Renaker points out the Latin of the second passage is stronger and literally translates to "we could impose on men's senses an infinite number of things if we wanted to present these things as, and exalt them into, a miracle."
The skill of creating illusions coupled with the incredibility of the story of the origin of Bensalem's Christianity makes it seem that Bacon was intimating that the light show (or at least the story of its occurrence) was an invention of Salomon's House.
Who Rules Bensalem?
The Father of Salomon's House reveals that members of that institution decide on their own which of their discoveries to keep secret, even from the State:
"And this we do also: we have consultations, which of the inventions and experiences which we have discovered shall be published, and which not; and take all an oath of secrecy for the concealing of those which we think fit to keep secret; though some of those we do reveal sometime to the State, and some not."
This would seem to imply that the State does not hold the monopoly on authority and that Salomon's House must in some sense be superior to the State.
In the introduction to the critical edition of New Atlantis, Jerry Weinberger notes that Joabin is the only contemporary character (i.e., living at the time of the story) described as wise—and wise in matters of government and rule at that. Weinberger speculates that Joabin may be the actual ruler of Bensalem. On the other hand, prejudice against Jews was widespread in his time, so the possibility cannot be excluded that Bacon was calling Joabin wise for the same reason that he felt the need elsewhere to call him "the good Jew": to make clear that Joabin's character was benign.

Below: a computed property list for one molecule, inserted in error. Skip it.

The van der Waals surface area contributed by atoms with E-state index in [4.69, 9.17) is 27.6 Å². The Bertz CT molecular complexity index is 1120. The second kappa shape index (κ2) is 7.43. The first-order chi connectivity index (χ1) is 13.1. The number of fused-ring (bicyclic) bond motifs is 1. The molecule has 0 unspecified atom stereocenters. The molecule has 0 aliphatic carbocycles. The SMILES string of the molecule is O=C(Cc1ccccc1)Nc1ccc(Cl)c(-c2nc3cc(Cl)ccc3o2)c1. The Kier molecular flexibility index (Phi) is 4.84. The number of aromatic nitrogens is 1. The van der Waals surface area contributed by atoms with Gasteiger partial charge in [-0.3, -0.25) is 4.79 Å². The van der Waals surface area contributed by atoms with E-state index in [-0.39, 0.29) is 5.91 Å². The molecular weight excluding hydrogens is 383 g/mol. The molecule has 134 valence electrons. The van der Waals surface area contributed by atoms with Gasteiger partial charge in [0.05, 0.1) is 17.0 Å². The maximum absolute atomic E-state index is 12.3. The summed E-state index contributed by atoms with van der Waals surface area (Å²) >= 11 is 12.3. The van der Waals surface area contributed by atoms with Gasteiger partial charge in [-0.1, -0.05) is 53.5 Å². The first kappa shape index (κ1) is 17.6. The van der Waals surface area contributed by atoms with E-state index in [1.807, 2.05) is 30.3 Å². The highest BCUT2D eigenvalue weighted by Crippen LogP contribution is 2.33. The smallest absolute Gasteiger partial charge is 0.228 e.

Social Ritual of the Bensalemites
While Bacon appears concerned with the House of Salomon, a portion of the narrative describes the social practices of the Bensalemites, particularly those surrounding courtship and family life. An example of these rituals is the Adam and Eve pools. Here betrothed send surrogates to observe the other bathing to discover any deformities. Here Bacon alludes to Sir Thomas More’s Utopia (1516), where More describes a similar ritual. However, the crucial difference is rather than surrogates, the young couple observes the other naked. Bacon’s character Joabin remarks on this difference: “I have read in a book of one of your men, of a Feigned Commonwealth, where the married couple are permitted, before they contract, to see one another naked.”